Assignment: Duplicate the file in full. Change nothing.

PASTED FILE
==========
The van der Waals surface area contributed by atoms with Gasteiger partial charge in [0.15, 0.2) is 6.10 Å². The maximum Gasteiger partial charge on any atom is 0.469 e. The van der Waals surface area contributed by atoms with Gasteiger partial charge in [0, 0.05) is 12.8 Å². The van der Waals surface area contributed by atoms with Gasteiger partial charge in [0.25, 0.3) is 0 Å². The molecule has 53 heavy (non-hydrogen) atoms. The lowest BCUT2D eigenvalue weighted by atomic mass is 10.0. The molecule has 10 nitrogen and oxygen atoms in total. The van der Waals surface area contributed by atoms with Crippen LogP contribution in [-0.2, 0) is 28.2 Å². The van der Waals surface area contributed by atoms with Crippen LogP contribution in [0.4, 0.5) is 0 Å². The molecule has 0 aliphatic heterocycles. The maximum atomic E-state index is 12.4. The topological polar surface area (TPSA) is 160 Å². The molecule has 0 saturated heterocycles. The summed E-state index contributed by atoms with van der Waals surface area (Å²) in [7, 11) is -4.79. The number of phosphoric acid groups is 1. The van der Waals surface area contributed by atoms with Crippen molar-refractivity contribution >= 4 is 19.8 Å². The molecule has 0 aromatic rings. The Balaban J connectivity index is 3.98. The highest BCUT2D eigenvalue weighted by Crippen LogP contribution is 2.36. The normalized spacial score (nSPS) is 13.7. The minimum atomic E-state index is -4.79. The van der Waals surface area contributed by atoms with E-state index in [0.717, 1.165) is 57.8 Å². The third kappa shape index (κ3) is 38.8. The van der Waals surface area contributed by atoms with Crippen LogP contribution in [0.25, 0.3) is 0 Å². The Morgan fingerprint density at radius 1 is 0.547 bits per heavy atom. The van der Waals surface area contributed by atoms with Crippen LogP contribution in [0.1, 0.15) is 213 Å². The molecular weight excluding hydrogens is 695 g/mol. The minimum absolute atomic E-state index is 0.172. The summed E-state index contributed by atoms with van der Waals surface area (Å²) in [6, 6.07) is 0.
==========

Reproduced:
The van der Waals surface area contributed by atoms with Gasteiger partial charge in [0.15, 0.2) is 6.10 Å². The maximum Gasteiger partial charge on any atom is 0.469 e. The van der Waals surface area contributed by atoms with Gasteiger partial charge in [0, 0.05) is 12.8 Å². The van der Waals surface area contributed by atoms with Gasteiger partial charge in [0.25, 0.3) is 0 Å². The molecule has 53 heavy (non-hydrogen) atoms. The lowest BCUT2D eigenvalue weighted by atomic mass is 10.0. The molecule has 10 nitrogen and oxygen atoms in total. The van der Waals surface area contributed by atoms with Crippen LogP contribution in [-0.2, 0) is 28.2 Å². The van der Waals surface area contributed by atoms with Crippen LogP contribution in [0.4, 0.5) is 0 Å². The molecule has 0 aliphatic heterocycles. The maximum atomic E-state index is 12.4. The topological polar surface area (TPSA) is 160 Å². The molecule has 0 saturated heterocycles. The summed E-state index contributed by atoms with van der Waals surface area (Å²) in [7, 11) is -4.79. The number of phosphoric acid groups is 1. The van der Waals surface area contributed by atoms with Crippen molar-refractivity contribution >= 4 is 19.8 Å². The molecule has 0 aromatic rings. The Balaban J connectivity index is 3.98. The highest BCUT2D eigenvalue weighted by Crippen LogP contribution is 2.36. The normalized spacial score (nSPS) is 13.7. The minimum atomic E-state index is -4.79. The van der Waals surface area contributed by atoms with E-state index in [0.717, 1.165) is 57.8 Å². The third kappa shape index (κ3) is 38.8. The van der Waals surface area contributed by atoms with Crippen LogP contribution in [0.25, 0.3) is 0 Å². The Morgan fingerprint density at radius 1 is 0.547 bits per heavy atom. The van der Waals surface area contributed by atoms with Crippen LogP contribution in [0.1, 0.15) is 213 Å². The molecular weight excluding hydrogens is 695 g/mol. The minimum absolute atomic E-state index is 0.172. The summed E-state index contributed by atoms with van der Waals surface area (Å²) in [6, 6.07) is 0.